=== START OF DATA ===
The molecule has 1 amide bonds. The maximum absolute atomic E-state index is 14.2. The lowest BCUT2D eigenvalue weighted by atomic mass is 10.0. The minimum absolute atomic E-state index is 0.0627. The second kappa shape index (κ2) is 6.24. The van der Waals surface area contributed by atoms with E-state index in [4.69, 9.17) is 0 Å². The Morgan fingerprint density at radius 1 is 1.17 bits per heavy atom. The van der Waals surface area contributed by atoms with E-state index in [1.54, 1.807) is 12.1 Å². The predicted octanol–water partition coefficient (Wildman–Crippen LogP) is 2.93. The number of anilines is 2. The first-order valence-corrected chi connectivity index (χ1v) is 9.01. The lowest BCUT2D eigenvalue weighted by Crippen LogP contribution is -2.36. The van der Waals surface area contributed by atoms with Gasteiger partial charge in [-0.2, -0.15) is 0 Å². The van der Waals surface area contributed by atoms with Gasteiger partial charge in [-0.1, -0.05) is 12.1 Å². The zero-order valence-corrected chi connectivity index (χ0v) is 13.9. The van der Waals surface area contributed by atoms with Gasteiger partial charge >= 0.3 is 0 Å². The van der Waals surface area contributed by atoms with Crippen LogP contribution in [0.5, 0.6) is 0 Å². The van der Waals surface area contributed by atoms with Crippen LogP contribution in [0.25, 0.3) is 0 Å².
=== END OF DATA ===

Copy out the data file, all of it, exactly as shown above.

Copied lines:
The molecule has 1 amide bonds. The maximum absolute atomic E-state index is 14.2. The lowest BCUT2D eigenvalue weighted by atomic mass is 10.0. The minimum absolute atomic E-state index is 0.0627. The second kappa shape index (κ2) is 6.24. The van der Waals surface area contributed by atoms with E-state index in [4.69, 9.17) is 0 Å². The Morgan fingerprint density at radius 1 is 1.17 bits per heavy atom. The van der Waals surface area contributed by atoms with E-state index in [1.54, 1.807) is 12.1 Å². The predicted octanol–water partition coefficient (Wildman–Crippen LogP) is 2.93. The number of anilines is 2. The first-order valence-corrected chi connectivity index (χ1v) is 9.01. The lowest BCUT2D eigenvalue weighted by Crippen LogP contribution is -2.36. The van der Waals surface area contributed by atoms with Gasteiger partial charge in [-0.2, -0.15) is 0 Å². The van der Waals surface area contributed by atoms with Gasteiger partial charge in [-0.1, -0.05) is 12.1 Å². The zero-order valence-corrected chi connectivity index (χ0v) is 13.9. The van der Waals surface area contributed by atoms with Gasteiger partial charge >= 0.3 is 0 Å². The van der Waals surface area contributed by atoms with Crippen LogP contribution in [0.5, 0.6) is 0 Å². The van der Waals surface area contributed by atoms with Crippen LogP contribution in [0.25, 0.3) is 0 Å².